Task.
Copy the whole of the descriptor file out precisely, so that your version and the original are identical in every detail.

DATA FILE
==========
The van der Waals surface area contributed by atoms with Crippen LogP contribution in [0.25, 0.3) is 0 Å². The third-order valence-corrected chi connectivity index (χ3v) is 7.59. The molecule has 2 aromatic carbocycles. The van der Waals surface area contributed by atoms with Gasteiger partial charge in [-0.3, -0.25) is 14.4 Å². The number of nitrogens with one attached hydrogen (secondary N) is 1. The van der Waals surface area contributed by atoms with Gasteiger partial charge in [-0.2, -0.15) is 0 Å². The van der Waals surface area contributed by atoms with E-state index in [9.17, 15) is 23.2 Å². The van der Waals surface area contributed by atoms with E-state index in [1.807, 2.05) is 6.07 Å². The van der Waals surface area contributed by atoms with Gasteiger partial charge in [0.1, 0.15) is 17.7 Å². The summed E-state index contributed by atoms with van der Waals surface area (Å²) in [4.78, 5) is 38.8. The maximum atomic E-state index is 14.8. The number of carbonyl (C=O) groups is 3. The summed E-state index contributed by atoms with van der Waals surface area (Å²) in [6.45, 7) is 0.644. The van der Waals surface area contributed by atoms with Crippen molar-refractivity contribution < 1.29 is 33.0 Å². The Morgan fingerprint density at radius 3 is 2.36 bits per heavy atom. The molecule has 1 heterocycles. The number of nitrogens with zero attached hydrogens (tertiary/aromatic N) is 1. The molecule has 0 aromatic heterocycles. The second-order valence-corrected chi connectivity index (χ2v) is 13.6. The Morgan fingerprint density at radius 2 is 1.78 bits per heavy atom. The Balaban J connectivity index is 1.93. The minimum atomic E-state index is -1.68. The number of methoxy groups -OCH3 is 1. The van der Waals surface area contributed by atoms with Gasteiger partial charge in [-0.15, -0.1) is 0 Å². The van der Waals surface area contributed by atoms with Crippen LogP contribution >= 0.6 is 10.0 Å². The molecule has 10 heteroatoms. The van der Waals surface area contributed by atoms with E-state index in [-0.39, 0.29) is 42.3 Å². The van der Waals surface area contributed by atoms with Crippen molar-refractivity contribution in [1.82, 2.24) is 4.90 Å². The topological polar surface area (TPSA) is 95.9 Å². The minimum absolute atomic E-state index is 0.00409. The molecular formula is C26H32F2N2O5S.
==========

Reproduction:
The van der Waals surface area contributed by atoms with Crippen LogP contribution in [0.25, 0.3) is 0 Å². The third-order valence-corrected chi connectivity index (χ3v) is 7.59. The molecule has 2 aromatic carbocycles. The van der Waals surface area contributed by atoms with Gasteiger partial charge in [-0.3, -0.25) is 14.4 Å². The number of nitrogens with one attached hydrogen (secondary N) is 1. The van der Waals surface area contributed by atoms with Gasteiger partial charge in [-0.2, -0.15) is 0 Å². The van der Waals surface area contributed by atoms with E-state index in [9.17, 15) is 23.2 Å². The van der Waals surface area contributed by atoms with E-state index in [1.807, 2.05) is 6.07 Å². The van der Waals surface area contributed by atoms with Gasteiger partial charge in [0.1, 0.15) is 17.7 Å². The summed E-state index contributed by atoms with van der Waals surface area (Å²) in [4.78, 5) is 38.8. The maximum atomic E-state index is 14.8. The number of carbonyl (C=O) groups is 3. The summed E-state index contributed by atoms with van der Waals surface area (Å²) in [6.45, 7) is 0.644. The van der Waals surface area contributed by atoms with Crippen molar-refractivity contribution < 1.29 is 33.0 Å². The Morgan fingerprint density at radius 3 is 2.36 bits per heavy atom. The molecule has 1 heterocycles. The number of nitrogens with zero attached hydrogens (tertiary/aromatic N) is 1. The molecule has 0 aromatic heterocycles. The second-order valence-corrected chi connectivity index (χ2v) is 13.6. The Morgan fingerprint density at radius 2 is 1.78 bits per heavy atom. The Balaban J connectivity index is 1.93. The minimum atomic E-state index is -1.68. The number of methoxy groups -OCH3 is 1. The van der Waals surface area contributed by atoms with Gasteiger partial charge in [-0.15, -0.1) is 0 Å². The van der Waals surface area contributed by atoms with Crippen LogP contribution >= 0.6 is 10.0 Å². The molecule has 10 heteroatoms. The van der Waals surface area contributed by atoms with E-state index in [-0.39, 0.29) is 42.3 Å². The van der Waals surface area contributed by atoms with Crippen molar-refractivity contribution in [1.82, 2.24) is 4.90 Å². The topological polar surface area (TPSA) is 95.9 Å². The minimum absolute atomic E-state index is 0.00409. The molecular formula is C26H32F2N2O5S.